Modest revenue growth and a 2020 outlook that left analysts uninspired about its near-term prospects pushed Gilead Sciences Inc. shares (NASDAQ:GILD) down about 2% to close Feb. 5 at $65.87, despite growing sales of its HIV medicine, Biktarvy (bictegravir, emtricitabine and tenofovir alafenamide), and what CEO Daniel O'Day called "a sense of urgency" around further business development. The company, which still had $25.8 billion of cash and equivalents at the end of 2019, "will continue to make investments in our external pipeline, including transformative partnerships such as Galapagos and small to medium-sized bolt-on acquisitions," he said.
Total fourth-quarter revenues for the company were about the same year over year, hitting $5.9 billion in 2019 vs. $5.8 billion for the same period in 2018. Net income for the fourth quarter of 2019 was $2.7 billion compared to net income of $3 million for the same period in 2018, a quarter during which it was still accounting for its $11.9 billion acquisition of Kite Pharma Inc.
Net income for the full year, though, was relatively flat, dipping slightly to $5.38 billion in 2019 vs. $5.46 billion in 2018.
About 80% of people living with HIV who are on therapy in the U.S. are on a Gilead-based regimen, O'Day said, as the company reported $4.6 billion in HIV product sales for the fourth quarter of 2019, compared to $4.1 billion for the same period in 2018. For 2019, HIV product sales were $16.4 billion compared to $14.6 billion in 2018. The increases were primarily driven by higher sales volume as a result of the continued uptake of Biktarvy, which accounted for about a quarter of 2019's HIV sales, generating about $1.7 billion in revenue, Gilead reported. By contrast, Viiv Healthcare Ltd.'s competitive entrant, Dovato (dolutegravir/lamivudine) isn't projected to surpass the $1 billion sales mark until 2023.
Foster City, Calif.-based Gilead is also continuing work to shore up its hepatitis C virus (HCV) product sales, which dipped to $630 million for the fourth quarter of 2019 from $730 million for the same period in 2018, with a similar year-over-year picture: 2019 sales of $2.9 billion vs. 2018 sales of $3.7 billion. The company, which chalked up declines to lower average net selling price for its HCV products, said that since the introduction of authorized generics in the U.S., it has regained market share.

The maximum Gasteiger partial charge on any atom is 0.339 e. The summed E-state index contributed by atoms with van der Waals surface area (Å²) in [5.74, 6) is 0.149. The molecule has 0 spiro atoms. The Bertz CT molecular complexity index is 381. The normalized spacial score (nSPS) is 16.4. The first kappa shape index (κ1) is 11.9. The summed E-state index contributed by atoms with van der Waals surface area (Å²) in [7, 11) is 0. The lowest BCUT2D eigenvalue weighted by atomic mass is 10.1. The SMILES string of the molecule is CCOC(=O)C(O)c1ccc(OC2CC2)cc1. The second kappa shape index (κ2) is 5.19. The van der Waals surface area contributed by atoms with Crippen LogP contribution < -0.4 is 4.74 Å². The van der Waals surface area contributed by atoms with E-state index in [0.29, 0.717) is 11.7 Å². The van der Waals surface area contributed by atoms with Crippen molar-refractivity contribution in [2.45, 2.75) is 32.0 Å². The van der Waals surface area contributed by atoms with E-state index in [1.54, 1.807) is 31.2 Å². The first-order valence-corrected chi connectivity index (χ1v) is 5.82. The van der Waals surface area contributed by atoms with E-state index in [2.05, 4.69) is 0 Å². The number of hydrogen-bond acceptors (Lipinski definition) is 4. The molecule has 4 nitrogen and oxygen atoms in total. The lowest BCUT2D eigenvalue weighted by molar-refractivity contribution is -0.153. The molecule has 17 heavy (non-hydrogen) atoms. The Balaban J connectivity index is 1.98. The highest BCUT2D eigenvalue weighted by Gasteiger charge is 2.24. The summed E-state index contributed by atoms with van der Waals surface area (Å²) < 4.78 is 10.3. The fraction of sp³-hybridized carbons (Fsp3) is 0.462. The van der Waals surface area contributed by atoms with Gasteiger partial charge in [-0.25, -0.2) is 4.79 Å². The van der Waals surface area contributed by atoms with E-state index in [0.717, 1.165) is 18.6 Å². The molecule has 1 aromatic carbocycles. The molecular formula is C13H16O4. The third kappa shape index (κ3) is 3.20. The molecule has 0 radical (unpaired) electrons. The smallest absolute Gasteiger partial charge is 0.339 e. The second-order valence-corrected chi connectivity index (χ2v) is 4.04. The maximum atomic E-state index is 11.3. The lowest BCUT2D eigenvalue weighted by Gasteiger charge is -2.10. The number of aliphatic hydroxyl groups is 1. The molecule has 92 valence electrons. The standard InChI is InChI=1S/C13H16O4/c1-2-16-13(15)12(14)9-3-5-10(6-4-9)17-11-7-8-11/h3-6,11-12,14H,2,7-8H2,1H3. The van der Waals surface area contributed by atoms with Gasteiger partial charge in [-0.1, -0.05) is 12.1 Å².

Milestones meet meh
Looking ahead, O'Day said the company is encouraged about the potential of its JAK1 inhibitor, filgotinib, which is under priority review at the FDA as well as under consideration by Japan and EU regulators for the treatment of rheumatoid arthritis. Meanwhile, the company continues to pursue work under its partnership with Mechelen, Belgium-based Galapagos NV.
O'Day also expressed enthusiasm about the company's progress with its approved CAR T drug, Yescarta (axicabtagene ciloleucel), for relapsed/refractory large B-cell lymphoma. During December's American Society of Hematology meeting, new data from the company's Zuma-1 trial showed, at minimum follow-up of three years, 47% of patients were alive, and median overall survival was 25.8 months. Results from a phase III second-line diffuse large B-cell lymphoma trial lie ahead in the second half of this year. Sales of Yescarta generated $122 million during the fourth quarter of 2019, compared to $81 million in 2018. For 2019, its sales were $456 million vs. $264 million in 2018.
Despite the progress, analysts expressed little enthusiasm for Gilead's near-term prospects. SVB Leerink analyst Geoffrey Porges said that "we continue to see little reason to get excited about GILD’s stock, given their relatively flat long-term outlook," while J.P. Morgan's Cory Kasimov opined that "we suspect many investors will remain on the sidelines until a good business development plan (or actions) materialize."
Early coronavirus moves
In addition to detailing the company's current economic picture and plans, O'Day also spoke to its part in ongoing global response to the novel coronavirus 2019-nCoV, against which China is now testing its NUC inhibitor, remdesivir, in a phase III trial.
The investigational compound has demonstrated in vitro and in vivo activity in animal models against the viral pathogens, MERs and SARS, which are structurally similar to the current strain of the coronavirus, O'Day said. "However, there are no antiviral data that show activity against this strain," he added. Gilead is working with the Chinese government and nongovernment organizations and regulatory authorities to develop a strategy to provide remdesivir to patients with coronavirus for emergency treatment in the absence of any approved treatment options and to support trials testing it. Progress on the program, though, "is early and unlikely to impact the stock fundamentally," Jefferies analyst Michael Yee said.